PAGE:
Sweeping direction ramps form a circle of flyovers high above Interstate 787 at Exit 3. The circle stack interchange is a one of a kind with none other like it in New York state or the Northeast general. The set of bridges below the highest flyover carry the South Mall Expressway mainline. Photo taken 06/28/05.
Interstate 787 southbound at the ramp departure of Exit 3B onto Madison Avenue westbound at Broadway. U.S. 20 follows Madison Avenue west to Western Avenue and Westmere. Broadway meanders through the circle stack interchange from the northwest, turning south along the Hudson River toward the Port of Albany. Photo taken 06/28/05.
A view of the Empire State Plaza from Interstate 787 southbound from within the circle stack interchange. Empire State Plaza consists of a vast office complex for the New York State government that was built from 1963 to 1978. The tallest building in the complex, the Corning Tower, is the tallest building in the state outside of New York City. Photo taken 06/28/05.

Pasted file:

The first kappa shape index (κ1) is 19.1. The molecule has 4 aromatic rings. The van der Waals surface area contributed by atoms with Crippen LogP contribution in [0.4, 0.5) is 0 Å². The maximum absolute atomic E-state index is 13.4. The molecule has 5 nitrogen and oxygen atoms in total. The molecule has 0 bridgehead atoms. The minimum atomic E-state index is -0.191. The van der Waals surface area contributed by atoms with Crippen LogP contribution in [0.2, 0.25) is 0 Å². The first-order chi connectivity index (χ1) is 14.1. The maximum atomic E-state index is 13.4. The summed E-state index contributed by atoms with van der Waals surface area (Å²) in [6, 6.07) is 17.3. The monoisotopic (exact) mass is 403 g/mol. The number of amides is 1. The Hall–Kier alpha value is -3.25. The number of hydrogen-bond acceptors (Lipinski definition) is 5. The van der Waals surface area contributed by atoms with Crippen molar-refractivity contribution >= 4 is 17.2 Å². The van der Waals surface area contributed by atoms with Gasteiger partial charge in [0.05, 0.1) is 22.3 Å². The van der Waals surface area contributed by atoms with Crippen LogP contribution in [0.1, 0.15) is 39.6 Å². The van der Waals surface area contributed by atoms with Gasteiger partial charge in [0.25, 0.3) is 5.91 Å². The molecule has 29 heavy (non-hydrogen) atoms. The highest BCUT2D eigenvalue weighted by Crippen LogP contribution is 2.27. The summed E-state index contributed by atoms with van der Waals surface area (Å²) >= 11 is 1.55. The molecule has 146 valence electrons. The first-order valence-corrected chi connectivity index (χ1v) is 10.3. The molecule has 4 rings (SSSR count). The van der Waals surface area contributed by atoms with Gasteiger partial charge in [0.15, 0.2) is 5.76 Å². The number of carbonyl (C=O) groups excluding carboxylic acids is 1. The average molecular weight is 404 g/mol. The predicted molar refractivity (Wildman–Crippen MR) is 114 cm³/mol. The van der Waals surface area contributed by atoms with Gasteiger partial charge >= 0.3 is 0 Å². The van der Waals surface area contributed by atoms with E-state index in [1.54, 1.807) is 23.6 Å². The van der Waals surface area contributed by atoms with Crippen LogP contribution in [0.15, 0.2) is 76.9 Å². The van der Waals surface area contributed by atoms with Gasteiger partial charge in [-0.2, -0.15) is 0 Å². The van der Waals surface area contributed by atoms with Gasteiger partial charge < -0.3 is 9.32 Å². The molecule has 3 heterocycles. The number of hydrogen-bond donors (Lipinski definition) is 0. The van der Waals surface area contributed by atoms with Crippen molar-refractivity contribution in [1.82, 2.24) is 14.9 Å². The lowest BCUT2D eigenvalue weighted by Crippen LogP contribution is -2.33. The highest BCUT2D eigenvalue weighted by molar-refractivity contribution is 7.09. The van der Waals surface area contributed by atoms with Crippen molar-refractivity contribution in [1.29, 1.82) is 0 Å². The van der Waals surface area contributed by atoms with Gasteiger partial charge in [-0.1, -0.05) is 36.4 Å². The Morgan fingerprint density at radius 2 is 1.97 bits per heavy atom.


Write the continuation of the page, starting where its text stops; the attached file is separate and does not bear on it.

Passing underneath the South Mall Expressway on Interstate 787 southbound. Photo taken 06/28/05.
Advance signage for Exit 2 (New York 32), South Pearl Street, and the Port of Albany, the second largest port in the state. New York 32 follows Green Street south from downtown and splits between a one-way street couplet alongside of Interstate 787 at the Port of Albany. Photo taken 06/28/05.
Drawing near the Exit 2 diamond interchange with New York 32 (Green Street) on Interstate 787 south. Slip ramps join the freeway mainline with the parallel Green Street. New York 32 turns onto Pearl Street beyond Exit 2 en route to Glenmont and the Port of Albany itself resides east of the freeway accessible via Broadway from Green Street. Photo taken 06/28/05.